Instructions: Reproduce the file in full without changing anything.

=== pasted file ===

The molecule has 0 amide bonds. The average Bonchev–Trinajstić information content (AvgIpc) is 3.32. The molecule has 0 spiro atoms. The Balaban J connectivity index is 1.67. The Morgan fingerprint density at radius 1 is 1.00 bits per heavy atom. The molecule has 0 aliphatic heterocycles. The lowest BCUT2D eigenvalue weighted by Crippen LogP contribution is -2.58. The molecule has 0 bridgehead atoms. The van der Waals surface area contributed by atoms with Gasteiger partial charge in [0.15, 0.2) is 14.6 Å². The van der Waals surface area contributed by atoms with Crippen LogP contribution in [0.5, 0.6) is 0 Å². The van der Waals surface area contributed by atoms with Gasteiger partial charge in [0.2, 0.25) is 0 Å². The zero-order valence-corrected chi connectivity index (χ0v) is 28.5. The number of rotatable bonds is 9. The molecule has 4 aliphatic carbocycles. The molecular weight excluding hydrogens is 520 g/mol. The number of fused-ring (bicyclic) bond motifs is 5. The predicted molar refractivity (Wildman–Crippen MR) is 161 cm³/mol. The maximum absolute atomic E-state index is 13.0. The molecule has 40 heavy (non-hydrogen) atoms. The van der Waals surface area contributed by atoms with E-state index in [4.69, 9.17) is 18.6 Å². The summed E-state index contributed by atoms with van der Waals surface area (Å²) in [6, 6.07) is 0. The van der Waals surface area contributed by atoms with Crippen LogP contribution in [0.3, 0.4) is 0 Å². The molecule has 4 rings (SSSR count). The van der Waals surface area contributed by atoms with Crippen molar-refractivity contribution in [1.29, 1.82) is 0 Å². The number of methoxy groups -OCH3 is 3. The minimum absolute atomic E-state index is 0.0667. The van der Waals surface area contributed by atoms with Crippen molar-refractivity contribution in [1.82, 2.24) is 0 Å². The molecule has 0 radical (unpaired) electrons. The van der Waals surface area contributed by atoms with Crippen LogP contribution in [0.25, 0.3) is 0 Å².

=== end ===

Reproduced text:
The molecule has 0 amide bonds. The average Bonchev–Trinajstić information content (AvgIpc) is 3.32. The molecule has 0 spiro atoms. The Balaban J connectivity index is 1.67. The Morgan fingerprint density at radius 1 is 1.00 bits per heavy atom. The molecule has 0 aliphatic heterocycles. The lowest BCUT2D eigenvalue weighted by Crippen LogP contribution is -2.58. The molecule has 0 bridgehead atoms. The van der Waals surface area contributed by atoms with Gasteiger partial charge in [0.15, 0.2) is 14.6 Å². The van der Waals surface area contributed by atoms with Crippen LogP contribution in [0.5, 0.6) is 0 Å². The van der Waals surface area contributed by atoms with Gasteiger partial charge in [0.2, 0.25) is 0 Å². The zero-order valence-corrected chi connectivity index (χ0v) is 28.5. The number of rotatable bonds is 9. The molecule has 4 aliphatic carbocycles. The molecular weight excluding hydrogens is 520 g/mol. The number of fused-ring (bicyclic) bond motifs is 5. The predicted molar refractivity (Wildman–Crippen MR) is 161 cm³/mol. The maximum absolute atomic E-state index is 13.0. The molecule has 40 heavy (non-hydrogen) atoms. The van der Waals surface area contributed by atoms with E-state index in [4.69, 9.17) is 18.6 Å². The summed E-state index contributed by atoms with van der Waals surface area (Å²) in [6, 6.07) is 0. The van der Waals surface area contributed by atoms with Crippen LogP contribution in [0.3, 0.4) is 0 Å². The molecule has 4 rings (SSSR count). The van der Waals surface area contributed by atoms with Crippen molar-refractivity contribution in [1.29, 1.82) is 0 Å². The number of methoxy groups -OCH3 is 3. The minimum absolute atomic E-state index is 0.0667. The van der Waals surface area contributed by atoms with Crippen molar-refractivity contribution in [1.82, 2.24) is 0 Å². The molecule has 0 radical (unpaired) electrons. The van der Waals surface area contributed by atoms with Crippen LogP contribution in [0.25, 0.3) is 0 Å².